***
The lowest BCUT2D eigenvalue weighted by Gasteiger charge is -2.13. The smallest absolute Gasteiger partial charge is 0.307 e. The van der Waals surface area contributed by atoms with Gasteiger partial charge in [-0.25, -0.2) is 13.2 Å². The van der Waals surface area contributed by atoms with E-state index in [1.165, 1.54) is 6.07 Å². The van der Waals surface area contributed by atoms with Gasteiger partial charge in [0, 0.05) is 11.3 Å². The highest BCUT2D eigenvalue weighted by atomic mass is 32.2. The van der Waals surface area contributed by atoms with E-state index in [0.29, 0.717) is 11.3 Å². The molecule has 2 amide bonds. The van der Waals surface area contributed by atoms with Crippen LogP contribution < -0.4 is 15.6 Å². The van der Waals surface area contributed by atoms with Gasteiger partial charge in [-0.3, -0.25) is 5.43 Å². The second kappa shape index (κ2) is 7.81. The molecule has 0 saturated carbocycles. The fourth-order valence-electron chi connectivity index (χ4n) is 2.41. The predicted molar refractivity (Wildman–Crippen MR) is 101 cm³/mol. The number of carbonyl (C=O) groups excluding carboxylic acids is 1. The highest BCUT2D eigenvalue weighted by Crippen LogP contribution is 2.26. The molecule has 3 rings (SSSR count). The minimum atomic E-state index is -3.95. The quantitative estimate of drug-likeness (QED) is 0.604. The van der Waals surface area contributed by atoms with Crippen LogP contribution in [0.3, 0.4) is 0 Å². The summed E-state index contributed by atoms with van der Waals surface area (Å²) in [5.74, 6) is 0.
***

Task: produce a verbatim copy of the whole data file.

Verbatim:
The lowest BCUT2D eigenvalue weighted by Gasteiger charge is -2.13. The smallest absolute Gasteiger partial charge is 0.307 e. The van der Waals surface area contributed by atoms with Gasteiger partial charge in [-0.25, -0.2) is 13.2 Å². The van der Waals surface area contributed by atoms with E-state index in [1.165, 1.54) is 6.07 Å². The van der Waals surface area contributed by atoms with Gasteiger partial charge in [0, 0.05) is 11.3 Å². The highest BCUT2D eigenvalue weighted by atomic mass is 32.2. The van der Waals surface area contributed by atoms with E-state index in [0.29, 0.717) is 11.3 Å². The molecule has 2 amide bonds. The van der Waals surface area contributed by atoms with Crippen LogP contribution < -0.4 is 15.6 Å². The van der Waals surface area contributed by atoms with Gasteiger partial charge in [-0.3, -0.25) is 5.43 Å². The second kappa shape index (κ2) is 7.81. The molecule has 0 saturated carbocycles. The fourth-order valence-electron chi connectivity index (χ4n) is 2.41. The predicted molar refractivity (Wildman–Crippen MR) is 101 cm³/mol. The number of carbonyl (C=O) groups excluding carboxylic acids is 1. The highest BCUT2D eigenvalue weighted by Crippen LogP contribution is 2.26. The molecule has 3 rings (SSSR count). The minimum atomic E-state index is -3.95. The quantitative estimate of drug-likeness (QED) is 0.604. The van der Waals surface area contributed by atoms with Crippen LogP contribution in [0.3, 0.4) is 0 Å². The summed E-state index contributed by atoms with van der Waals surface area (Å²) in [5.74, 6) is 0.